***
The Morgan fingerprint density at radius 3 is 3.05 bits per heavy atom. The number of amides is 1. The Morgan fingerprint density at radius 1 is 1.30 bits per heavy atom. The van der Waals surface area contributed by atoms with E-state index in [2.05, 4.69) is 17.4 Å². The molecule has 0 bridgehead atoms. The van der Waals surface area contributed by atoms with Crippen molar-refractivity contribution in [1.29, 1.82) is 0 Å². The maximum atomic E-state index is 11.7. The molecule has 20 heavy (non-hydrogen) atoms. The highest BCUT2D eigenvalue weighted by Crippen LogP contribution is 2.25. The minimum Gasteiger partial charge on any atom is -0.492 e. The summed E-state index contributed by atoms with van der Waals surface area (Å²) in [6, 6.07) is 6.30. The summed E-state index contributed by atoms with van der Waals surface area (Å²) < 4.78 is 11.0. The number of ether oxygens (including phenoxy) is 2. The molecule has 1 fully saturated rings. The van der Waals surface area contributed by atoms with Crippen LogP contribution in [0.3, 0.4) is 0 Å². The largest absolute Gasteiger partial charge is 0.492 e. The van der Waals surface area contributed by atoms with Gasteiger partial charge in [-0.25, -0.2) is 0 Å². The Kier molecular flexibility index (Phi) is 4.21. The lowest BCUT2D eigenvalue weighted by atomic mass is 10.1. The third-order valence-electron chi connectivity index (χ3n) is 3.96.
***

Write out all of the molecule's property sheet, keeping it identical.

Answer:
The Morgan fingerprint density at radius 3 is 3.05 bits per heavy atom. The number of amides is 1. The Morgan fingerprint density at radius 1 is 1.30 bits per heavy atom. The van der Waals surface area contributed by atoms with E-state index in [2.05, 4.69) is 17.4 Å². The molecule has 0 bridgehead atoms. The van der Waals surface area contributed by atoms with Crippen molar-refractivity contribution in [1.29, 1.82) is 0 Å². The maximum atomic E-state index is 11.7. The molecule has 20 heavy (non-hydrogen) atoms. The highest BCUT2D eigenvalue weighted by Crippen LogP contribution is 2.25. The minimum Gasteiger partial charge on any atom is -0.492 e. The summed E-state index contributed by atoms with van der Waals surface area (Å²) in [6, 6.07) is 6.30. The summed E-state index contributed by atoms with van der Waals surface area (Å²) < 4.78 is 11.0. The number of ether oxygens (including phenoxy) is 2. The molecule has 1 fully saturated rings. The van der Waals surface area contributed by atoms with Crippen LogP contribution in [0.3, 0.4) is 0 Å². The largest absolute Gasteiger partial charge is 0.492 e. The van der Waals surface area contributed by atoms with Gasteiger partial charge in [-0.25, -0.2) is 0 Å². The Kier molecular flexibility index (Phi) is 4.21. The lowest BCUT2D eigenvalue weighted by atomic mass is 10.1. The third-order valence-electron chi connectivity index (χ3n) is 3.96.